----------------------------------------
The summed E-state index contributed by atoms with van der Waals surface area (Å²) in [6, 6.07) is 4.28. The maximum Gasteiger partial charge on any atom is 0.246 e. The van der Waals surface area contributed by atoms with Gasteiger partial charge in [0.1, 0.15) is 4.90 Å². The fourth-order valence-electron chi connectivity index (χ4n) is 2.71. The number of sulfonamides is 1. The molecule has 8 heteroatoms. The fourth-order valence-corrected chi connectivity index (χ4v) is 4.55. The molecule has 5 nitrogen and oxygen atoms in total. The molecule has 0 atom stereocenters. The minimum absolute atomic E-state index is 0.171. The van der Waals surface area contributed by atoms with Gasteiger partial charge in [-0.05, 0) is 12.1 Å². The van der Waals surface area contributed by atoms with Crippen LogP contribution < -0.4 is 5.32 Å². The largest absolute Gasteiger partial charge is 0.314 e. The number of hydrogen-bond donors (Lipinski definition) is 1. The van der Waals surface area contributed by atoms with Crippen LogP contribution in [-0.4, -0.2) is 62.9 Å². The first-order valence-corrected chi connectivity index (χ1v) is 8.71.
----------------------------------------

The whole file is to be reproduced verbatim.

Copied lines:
The summed E-state index contributed by atoms with van der Waals surface area (Å²) in [6, 6.07) is 4.28. The maximum Gasteiger partial charge on any atom is 0.246 e. The van der Waals surface area contributed by atoms with Gasteiger partial charge in [0.1, 0.15) is 4.90 Å². The fourth-order valence-electron chi connectivity index (χ4n) is 2.71. The number of sulfonamides is 1. The molecule has 8 heteroatoms. The fourth-order valence-corrected chi connectivity index (χ4v) is 4.55. The molecule has 5 nitrogen and oxygen atoms in total. The molecule has 0 atom stereocenters. The minimum absolute atomic E-state index is 0.171. The van der Waals surface area contributed by atoms with Gasteiger partial charge in [-0.05, 0) is 12.1 Å². The van der Waals surface area contributed by atoms with Crippen LogP contribution < -0.4 is 5.32 Å². The largest absolute Gasteiger partial charge is 0.314 e. The number of hydrogen-bond donors (Lipinski definition) is 1. The van der Waals surface area contributed by atoms with Crippen LogP contribution in [-0.4, -0.2) is 62.9 Å². The first-order valence-corrected chi connectivity index (χ1v) is 8.71.